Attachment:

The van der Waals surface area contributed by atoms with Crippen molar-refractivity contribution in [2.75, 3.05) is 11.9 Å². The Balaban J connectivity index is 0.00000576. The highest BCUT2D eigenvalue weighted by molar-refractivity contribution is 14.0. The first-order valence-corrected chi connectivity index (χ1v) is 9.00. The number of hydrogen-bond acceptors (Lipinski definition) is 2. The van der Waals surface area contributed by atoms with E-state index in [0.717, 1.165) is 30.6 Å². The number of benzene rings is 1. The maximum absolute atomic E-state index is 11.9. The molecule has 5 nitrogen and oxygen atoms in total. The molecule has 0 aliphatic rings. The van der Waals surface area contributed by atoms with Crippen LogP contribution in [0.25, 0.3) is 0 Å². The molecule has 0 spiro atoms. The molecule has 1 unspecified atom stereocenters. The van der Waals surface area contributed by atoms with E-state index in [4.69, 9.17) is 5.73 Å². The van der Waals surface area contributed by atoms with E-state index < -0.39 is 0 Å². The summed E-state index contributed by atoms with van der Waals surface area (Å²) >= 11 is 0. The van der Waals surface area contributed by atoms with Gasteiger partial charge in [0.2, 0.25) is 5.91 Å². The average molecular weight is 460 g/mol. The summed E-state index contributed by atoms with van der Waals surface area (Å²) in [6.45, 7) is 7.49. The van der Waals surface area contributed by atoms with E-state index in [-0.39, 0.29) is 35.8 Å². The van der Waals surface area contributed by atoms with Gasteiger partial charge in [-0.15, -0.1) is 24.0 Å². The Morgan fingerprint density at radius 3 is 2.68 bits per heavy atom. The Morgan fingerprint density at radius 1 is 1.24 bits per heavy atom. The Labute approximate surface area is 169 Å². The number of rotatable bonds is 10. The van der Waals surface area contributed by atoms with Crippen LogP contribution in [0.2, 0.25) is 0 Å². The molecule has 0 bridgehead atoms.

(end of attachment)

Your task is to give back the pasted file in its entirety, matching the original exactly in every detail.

The van der Waals surface area contributed by atoms with Crippen molar-refractivity contribution in [2.75, 3.05) is 11.9 Å². The Balaban J connectivity index is 0.00000576. The highest BCUT2D eigenvalue weighted by molar-refractivity contribution is 14.0. The first-order valence-corrected chi connectivity index (χ1v) is 9.00. The number of hydrogen-bond acceptors (Lipinski definition) is 2. The van der Waals surface area contributed by atoms with E-state index in [0.717, 1.165) is 30.6 Å². The number of benzene rings is 1. The maximum absolute atomic E-state index is 11.9. The molecule has 5 nitrogen and oxygen atoms in total. The molecule has 0 aliphatic rings. The van der Waals surface area contributed by atoms with Crippen LogP contribution in [0.25, 0.3) is 0 Å². The molecule has 0 spiro atoms. The molecule has 1 unspecified atom stereocenters. The van der Waals surface area contributed by atoms with E-state index in [4.69, 9.17) is 5.73 Å². The van der Waals surface area contributed by atoms with E-state index < -0.39 is 0 Å². The summed E-state index contributed by atoms with van der Waals surface area (Å²) >= 11 is 0. The van der Waals surface area contributed by atoms with Gasteiger partial charge in [0.2, 0.25) is 5.91 Å². The average molecular weight is 460 g/mol. The summed E-state index contributed by atoms with van der Waals surface area (Å²) in [6.45, 7) is 7.49. The van der Waals surface area contributed by atoms with E-state index in [-0.39, 0.29) is 35.8 Å². The van der Waals surface area contributed by atoms with Gasteiger partial charge in [-0.15, -0.1) is 24.0 Å². The Morgan fingerprint density at radius 3 is 2.68 bits per heavy atom. The Morgan fingerprint density at radius 1 is 1.24 bits per heavy atom. The Labute approximate surface area is 169 Å². The number of rotatable bonds is 10. The van der Waals surface area contributed by atoms with Crippen LogP contribution in [0.2, 0.25) is 0 Å². The molecule has 0 bridgehead atoms.